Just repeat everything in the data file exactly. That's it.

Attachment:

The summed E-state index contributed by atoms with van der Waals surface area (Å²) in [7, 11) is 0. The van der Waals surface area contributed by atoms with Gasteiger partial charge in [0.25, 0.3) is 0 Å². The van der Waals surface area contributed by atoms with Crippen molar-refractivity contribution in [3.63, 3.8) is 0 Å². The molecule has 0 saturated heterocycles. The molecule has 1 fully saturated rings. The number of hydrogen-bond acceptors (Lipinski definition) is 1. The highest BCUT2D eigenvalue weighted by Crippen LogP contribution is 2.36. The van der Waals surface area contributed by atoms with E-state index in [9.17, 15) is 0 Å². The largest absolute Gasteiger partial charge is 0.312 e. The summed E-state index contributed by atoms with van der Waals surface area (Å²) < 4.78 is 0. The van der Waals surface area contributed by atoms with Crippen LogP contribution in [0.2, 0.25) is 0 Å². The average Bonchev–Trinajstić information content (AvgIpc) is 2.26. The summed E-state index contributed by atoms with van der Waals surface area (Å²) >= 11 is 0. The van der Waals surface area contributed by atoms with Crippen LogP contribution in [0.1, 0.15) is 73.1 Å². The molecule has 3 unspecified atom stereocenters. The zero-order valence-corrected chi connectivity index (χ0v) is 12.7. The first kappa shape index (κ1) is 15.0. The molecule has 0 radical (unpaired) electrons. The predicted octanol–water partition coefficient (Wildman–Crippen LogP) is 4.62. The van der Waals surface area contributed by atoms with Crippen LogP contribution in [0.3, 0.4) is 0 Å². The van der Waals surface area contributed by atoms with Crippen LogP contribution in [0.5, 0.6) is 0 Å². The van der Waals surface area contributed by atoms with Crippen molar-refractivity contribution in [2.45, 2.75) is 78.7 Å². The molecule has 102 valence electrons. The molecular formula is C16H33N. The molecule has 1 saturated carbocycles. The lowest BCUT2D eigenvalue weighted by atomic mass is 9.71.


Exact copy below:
The summed E-state index contributed by atoms with van der Waals surface area (Å²) in [7, 11) is 0. The van der Waals surface area contributed by atoms with Gasteiger partial charge in [0.25, 0.3) is 0 Å². The van der Waals surface area contributed by atoms with Crippen molar-refractivity contribution in [3.63, 3.8) is 0 Å². The molecule has 0 saturated heterocycles. The molecule has 1 fully saturated rings. The number of hydrogen-bond acceptors (Lipinski definition) is 1. The highest BCUT2D eigenvalue weighted by Crippen LogP contribution is 2.36. The van der Waals surface area contributed by atoms with E-state index in [9.17, 15) is 0 Å². The largest absolute Gasteiger partial charge is 0.312 e. The summed E-state index contributed by atoms with van der Waals surface area (Å²) < 4.78 is 0. The van der Waals surface area contributed by atoms with Crippen LogP contribution in [0.2, 0.25) is 0 Å². The average Bonchev–Trinajstić information content (AvgIpc) is 2.26. The summed E-state index contributed by atoms with van der Waals surface area (Å²) >= 11 is 0. The van der Waals surface area contributed by atoms with Crippen LogP contribution in [0.1, 0.15) is 73.1 Å². The molecule has 3 unspecified atom stereocenters. The zero-order valence-corrected chi connectivity index (χ0v) is 12.7. The first kappa shape index (κ1) is 15.0. The molecule has 0 radical (unpaired) electrons. The predicted octanol–water partition coefficient (Wildman–Crippen LogP) is 4.62. The van der Waals surface area contributed by atoms with Crippen LogP contribution in [0.3, 0.4) is 0 Å². The van der Waals surface area contributed by atoms with Crippen LogP contribution in [0.5, 0.6) is 0 Å². The van der Waals surface area contributed by atoms with Crippen molar-refractivity contribution in [2.45, 2.75) is 78.7 Å². The molecule has 102 valence electrons. The molecular formula is C16H33N. The molecule has 1 saturated carbocycles. The lowest BCUT2D eigenvalue weighted by atomic mass is 9.71.